Nastia Liukin: How 2012 US Olympic Gymnastics Selection Committee Led Her Astray

Avi Wolfman-Arent@@awolfmancomethCorrespondent IIJuly 3, 2012

ST. LOUIS, MO - JUNE 8: Nastia Luikin looks on during the Senior Women's competition on day two of the Visa Championships at Chaifetz Arena on June 8, 2012 in St. Louis, Missouri.  (Photo by Dilip Vishwanat/Getty Images)
Dilip Vishwanat/Getty Images

You could theorize ad nauseum—and many people have—about why Nastia Liukin decided to pursue a spot on the 2012 United States Women's Olympic Gymnastics team.

She wanted to test her physical limits. She wanted to prove her doubters wrong.

You might even make the insidious suggestion that she was in it for the money—out to squeeze a few more sponsorship dollars from the drying pulp of her gymnastics career.

Maybe so, but what about the reverse? Isn't it possible the sport wanted one more prime-time payday out of her?

It's certainly seemed that way this past month.

Let's wind the clock back to early June at Visa Nationals.

Liukin's results there were undeniably putrid. Both of her uneven bars routines scored under 14 points. Her beam work was a bit better, but not nearly of the caliber needed to secure a specialist spot on the U.S. team.

With two weeks left before Trials, Liukin didn't look like one of America's top 15 female gymnasts—much less one of its top five.

And yet, she was selected to compete in San Jose for an Olympic berth.


It could've been because National Team Director Martha Karolyi believed her fitness would improve or that she could add difficulty to her routine. It could've been because Karolyi thought Liukin's experience would fortify her in a big meet—or perhaps even rub off on some of her younger teammates.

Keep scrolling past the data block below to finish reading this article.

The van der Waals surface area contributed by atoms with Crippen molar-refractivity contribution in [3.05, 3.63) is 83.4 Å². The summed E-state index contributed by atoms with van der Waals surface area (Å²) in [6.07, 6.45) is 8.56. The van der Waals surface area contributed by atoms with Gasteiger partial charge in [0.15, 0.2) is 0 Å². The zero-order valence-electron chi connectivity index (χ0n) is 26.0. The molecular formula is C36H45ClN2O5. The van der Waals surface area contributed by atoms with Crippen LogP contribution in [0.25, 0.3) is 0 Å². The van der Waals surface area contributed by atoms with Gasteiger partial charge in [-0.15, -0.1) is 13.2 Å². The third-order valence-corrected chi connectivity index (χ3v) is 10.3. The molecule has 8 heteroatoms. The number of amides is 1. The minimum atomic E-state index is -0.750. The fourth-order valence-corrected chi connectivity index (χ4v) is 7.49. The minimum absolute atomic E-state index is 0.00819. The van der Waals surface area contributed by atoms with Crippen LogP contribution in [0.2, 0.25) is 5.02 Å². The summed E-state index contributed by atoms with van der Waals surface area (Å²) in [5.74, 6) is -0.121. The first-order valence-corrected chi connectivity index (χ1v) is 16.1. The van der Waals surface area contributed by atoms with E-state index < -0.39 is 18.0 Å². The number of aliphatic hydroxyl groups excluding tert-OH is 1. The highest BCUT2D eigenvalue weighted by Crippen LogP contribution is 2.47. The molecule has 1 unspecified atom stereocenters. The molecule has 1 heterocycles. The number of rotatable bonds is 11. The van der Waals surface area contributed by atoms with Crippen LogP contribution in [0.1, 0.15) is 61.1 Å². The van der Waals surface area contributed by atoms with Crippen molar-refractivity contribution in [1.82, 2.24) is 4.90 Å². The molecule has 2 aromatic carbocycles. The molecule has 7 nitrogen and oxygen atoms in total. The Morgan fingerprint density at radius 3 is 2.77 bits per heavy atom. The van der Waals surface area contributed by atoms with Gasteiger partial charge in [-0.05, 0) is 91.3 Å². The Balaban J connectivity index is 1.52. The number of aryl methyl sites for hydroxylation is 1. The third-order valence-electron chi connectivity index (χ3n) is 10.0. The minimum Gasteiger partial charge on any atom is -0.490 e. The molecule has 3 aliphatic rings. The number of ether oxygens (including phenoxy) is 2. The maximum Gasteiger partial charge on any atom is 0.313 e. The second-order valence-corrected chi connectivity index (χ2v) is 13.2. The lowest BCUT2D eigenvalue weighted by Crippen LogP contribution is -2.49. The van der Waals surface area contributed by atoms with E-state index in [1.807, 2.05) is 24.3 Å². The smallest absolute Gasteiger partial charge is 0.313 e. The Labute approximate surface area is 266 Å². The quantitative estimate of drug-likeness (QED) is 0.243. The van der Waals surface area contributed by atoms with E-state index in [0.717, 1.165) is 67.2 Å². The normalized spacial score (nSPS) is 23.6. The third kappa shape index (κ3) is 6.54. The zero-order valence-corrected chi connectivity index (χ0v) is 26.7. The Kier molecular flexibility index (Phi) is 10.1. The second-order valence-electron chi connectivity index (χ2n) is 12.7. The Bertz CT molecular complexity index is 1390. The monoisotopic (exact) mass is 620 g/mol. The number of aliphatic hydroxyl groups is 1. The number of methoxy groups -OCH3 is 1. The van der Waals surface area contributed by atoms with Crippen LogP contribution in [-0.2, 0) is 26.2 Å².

Or it could've been because Nastia Liukin is a star, and her name was going to put butts in the seats and keep eyes on the television.

If star power was indeed the motivation, then the ploy worked. Liukin's "big comeback" was one of the weekend's leading storylines.

Even after Liukin struggled during Day 1—a performance that would have eliminated any other gymnast from contention—NBC's Tim Daggett gleefully reported that she was still in the hunt for an Olympic spot according to Karolyi.

Of course she was.

USA Gymnastics wasn't going to spike the story now, not when its beloved star was prepared to give one more must-see performance.

And give she did, though not nearly in the manner expected.

Spurred on by the inflated possibility of an Olympic return, Liukin performed on Day 2 and fell—hard, face-first, likely causing irreparable damage to her reputation in the process.

It should have never gotten that far. Liukin shouldn't have made Trials and she shouldn't have been convinced that she still had an outside chance at the Olympic team after her Day 1 failures.

But Nastia Liukin is a proud athlete, and she was prepared to go as far as the powers that be would allow. As long as they tempted her with the possibility of an Olympic spot, she was game to give it her all.

In turn, USA Gymnastics was all too eager to exploit the competitive drive that once made her great, luring her into a competition she was never fit to enter.

Champions deserve better.